2020 was not what it was supposed to be so will 2021 usher in a recovery that’s supposed to be?
18 January 2021 | Shane Oliver, AMP Capital
2020 didn’t exactly turn out the way I or many expected a year ago. For Australia, the year started badly as severe drought had given way to the worst bushfires on record. But just as the bushfires were receding it gave way to the coronavirus pandemic. Every year has a big surprise—or what Dr Don Stammer has long called Factor X—but they don’t usually have such a profound impact as the coronavirus pandemic has.
- It caused a massive health crisis claiming at least 1.5 million lives, with many countries seeing at least two waves.
- It kept many confined to their homes and shut down big chunks of economies, driving the biggest fall in economic activity since the end of WW2 if not the Great Depression, with major economies seeing peak to trough falls in GDP of 10% to 20% and the Australian economy contracting by 7.3%. This saw unemployment surge and inflation plunge.
- Share markets had 35% or so plunges in February/March, commodity prices collapsed with the oil price going negative at one point as investors sought out safe havens like bonds.
- And COVID-19, or rather the poor management of it, was a major contributor to President Trump losing the US election.
The pandemic also increased tensions with China and is likely to leave a longer-term mark with a further set back to globalisation, more social tensions, bigger government and public debt, the risk that massive money printing eventually results in higher inflation, faster structural change due to an accelerated embrace of technology, more consumer caution and a lower population in Australia due to the hit to immigration.
However, while 2020 is a year many of us would prefer to forget and coronavirus continues to wreak havoc in much of the world, the end result for economies hasn’t been as bad as had been feared back in March and April. This reflected a combination of:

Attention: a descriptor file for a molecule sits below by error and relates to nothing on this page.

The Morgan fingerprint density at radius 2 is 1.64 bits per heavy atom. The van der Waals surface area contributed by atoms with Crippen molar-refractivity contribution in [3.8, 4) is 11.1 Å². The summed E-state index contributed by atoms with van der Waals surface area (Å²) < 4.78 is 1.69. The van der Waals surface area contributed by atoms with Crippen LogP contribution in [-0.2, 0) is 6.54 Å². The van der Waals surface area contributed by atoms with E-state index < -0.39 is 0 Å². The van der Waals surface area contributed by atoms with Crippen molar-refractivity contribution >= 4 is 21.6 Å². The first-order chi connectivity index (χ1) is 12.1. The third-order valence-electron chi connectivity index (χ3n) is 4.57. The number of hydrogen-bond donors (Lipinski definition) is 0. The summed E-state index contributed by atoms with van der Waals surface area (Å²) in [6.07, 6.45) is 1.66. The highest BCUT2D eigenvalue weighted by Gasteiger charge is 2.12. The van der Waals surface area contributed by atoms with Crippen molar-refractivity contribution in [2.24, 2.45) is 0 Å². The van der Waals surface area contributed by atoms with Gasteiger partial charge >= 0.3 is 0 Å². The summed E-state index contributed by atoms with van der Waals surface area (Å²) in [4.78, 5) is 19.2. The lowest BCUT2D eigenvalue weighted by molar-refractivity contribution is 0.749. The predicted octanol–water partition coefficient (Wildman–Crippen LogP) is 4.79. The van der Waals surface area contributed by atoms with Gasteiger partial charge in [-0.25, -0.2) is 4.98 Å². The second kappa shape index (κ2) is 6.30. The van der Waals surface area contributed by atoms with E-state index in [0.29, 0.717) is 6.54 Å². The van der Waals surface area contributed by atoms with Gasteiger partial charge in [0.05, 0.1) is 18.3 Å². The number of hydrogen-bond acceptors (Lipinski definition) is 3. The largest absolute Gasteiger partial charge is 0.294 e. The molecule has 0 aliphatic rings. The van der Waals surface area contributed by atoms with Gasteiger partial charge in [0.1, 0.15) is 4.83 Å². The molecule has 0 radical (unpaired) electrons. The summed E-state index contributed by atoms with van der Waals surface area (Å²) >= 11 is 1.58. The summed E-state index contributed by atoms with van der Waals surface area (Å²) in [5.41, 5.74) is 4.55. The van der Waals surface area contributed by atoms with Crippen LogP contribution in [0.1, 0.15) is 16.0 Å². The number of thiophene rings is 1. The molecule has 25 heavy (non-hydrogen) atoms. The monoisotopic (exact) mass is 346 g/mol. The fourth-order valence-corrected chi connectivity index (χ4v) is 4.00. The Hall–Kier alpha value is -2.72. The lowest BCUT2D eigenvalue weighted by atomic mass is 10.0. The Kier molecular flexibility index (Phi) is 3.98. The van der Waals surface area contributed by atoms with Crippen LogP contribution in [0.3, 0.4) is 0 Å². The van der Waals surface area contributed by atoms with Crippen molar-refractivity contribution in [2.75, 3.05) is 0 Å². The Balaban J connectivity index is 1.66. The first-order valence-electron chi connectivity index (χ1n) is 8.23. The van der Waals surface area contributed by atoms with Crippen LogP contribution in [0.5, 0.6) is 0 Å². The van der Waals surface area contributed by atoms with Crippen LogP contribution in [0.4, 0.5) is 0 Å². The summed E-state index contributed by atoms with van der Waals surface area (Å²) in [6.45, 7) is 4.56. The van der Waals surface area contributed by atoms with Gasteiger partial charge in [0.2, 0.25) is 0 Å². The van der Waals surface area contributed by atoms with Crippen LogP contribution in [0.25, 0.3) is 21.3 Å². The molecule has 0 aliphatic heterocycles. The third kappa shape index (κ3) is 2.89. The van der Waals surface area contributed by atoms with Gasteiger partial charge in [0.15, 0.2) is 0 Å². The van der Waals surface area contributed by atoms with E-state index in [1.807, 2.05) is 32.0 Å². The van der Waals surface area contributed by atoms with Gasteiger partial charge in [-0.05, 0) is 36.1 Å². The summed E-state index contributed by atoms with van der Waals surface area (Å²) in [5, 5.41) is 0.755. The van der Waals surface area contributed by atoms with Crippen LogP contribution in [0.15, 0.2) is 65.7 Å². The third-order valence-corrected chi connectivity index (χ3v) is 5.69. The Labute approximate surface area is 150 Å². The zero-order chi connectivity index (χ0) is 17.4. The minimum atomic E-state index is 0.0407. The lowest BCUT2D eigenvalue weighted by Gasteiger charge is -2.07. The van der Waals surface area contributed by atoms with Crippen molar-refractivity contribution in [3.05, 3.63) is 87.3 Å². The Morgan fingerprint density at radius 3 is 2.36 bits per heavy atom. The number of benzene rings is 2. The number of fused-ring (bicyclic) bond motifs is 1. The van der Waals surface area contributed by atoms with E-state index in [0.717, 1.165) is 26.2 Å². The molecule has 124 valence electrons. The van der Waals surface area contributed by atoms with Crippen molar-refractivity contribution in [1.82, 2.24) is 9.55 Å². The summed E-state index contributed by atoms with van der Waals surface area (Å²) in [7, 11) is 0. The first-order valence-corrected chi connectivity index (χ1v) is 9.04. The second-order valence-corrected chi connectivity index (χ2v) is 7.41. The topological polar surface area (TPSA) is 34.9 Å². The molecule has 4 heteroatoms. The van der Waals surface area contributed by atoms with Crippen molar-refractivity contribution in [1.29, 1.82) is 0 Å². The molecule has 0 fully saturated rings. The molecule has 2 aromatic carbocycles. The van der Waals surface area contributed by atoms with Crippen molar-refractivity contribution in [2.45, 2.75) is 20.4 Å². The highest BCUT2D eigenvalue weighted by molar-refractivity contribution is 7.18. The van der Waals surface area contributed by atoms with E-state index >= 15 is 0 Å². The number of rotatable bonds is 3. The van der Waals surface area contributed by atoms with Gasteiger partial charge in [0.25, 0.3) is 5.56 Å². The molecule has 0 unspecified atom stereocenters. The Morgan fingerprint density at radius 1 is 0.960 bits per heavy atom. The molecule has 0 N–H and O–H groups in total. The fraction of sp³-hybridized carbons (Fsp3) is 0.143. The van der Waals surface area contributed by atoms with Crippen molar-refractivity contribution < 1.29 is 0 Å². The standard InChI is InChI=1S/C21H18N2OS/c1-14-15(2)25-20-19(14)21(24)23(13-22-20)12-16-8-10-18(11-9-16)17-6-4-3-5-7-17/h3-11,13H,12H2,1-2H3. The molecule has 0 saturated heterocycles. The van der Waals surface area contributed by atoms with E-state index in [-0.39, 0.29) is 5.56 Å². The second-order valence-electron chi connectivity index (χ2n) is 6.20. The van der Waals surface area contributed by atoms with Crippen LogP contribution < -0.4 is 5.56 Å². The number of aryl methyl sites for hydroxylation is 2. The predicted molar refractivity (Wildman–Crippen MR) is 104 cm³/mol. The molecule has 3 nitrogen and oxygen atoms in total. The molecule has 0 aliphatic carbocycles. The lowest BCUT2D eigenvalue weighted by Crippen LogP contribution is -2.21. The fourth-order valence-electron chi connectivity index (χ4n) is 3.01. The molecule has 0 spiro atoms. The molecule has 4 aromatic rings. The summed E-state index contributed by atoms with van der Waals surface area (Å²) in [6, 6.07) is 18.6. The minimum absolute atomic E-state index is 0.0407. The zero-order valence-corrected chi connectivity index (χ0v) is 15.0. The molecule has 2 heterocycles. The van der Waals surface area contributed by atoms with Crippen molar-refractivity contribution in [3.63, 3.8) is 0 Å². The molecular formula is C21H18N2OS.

- An unprecedented and rapid fiscal stimulus that protected businesses, jobs and incomes;
- Debt forbearance schemes that headed off defaults;
- Massive monetary stimulus that saw interest rates plunge;
- Social distancing which has helped contain the virus enabling some reopening – albeit better in some countries (eg, Asia, Australia and New Zealand) than others.
This enabled economic activity to bounce back faster than expected through the second half as restrictions eased, even though it wasn’t always smooth (eg, in Victoria or in Europe and the US) and we still have a way to go to full recovery. As a result investment markets also performed far better than feared.
- While share markets plunged in March during the early stages of the pandemic, they then rebounded thanks to massive fiscal stimulus and reopening, low interest rates and bond yields that made shares cheap as well as good news on vaccines that enabled investors to look forward to further recovery in 2021.
- This all drove solid returns in global shares with Asian and US shares (which were boosted by a relatively a high exposure to IT and initially health care stocks which benefitted from the pandemic) outperforming. The more cyclical Japanese and European markets underperformed.
- Australian shares also unperformed due to the greater cyclical exposure of the Australian share market.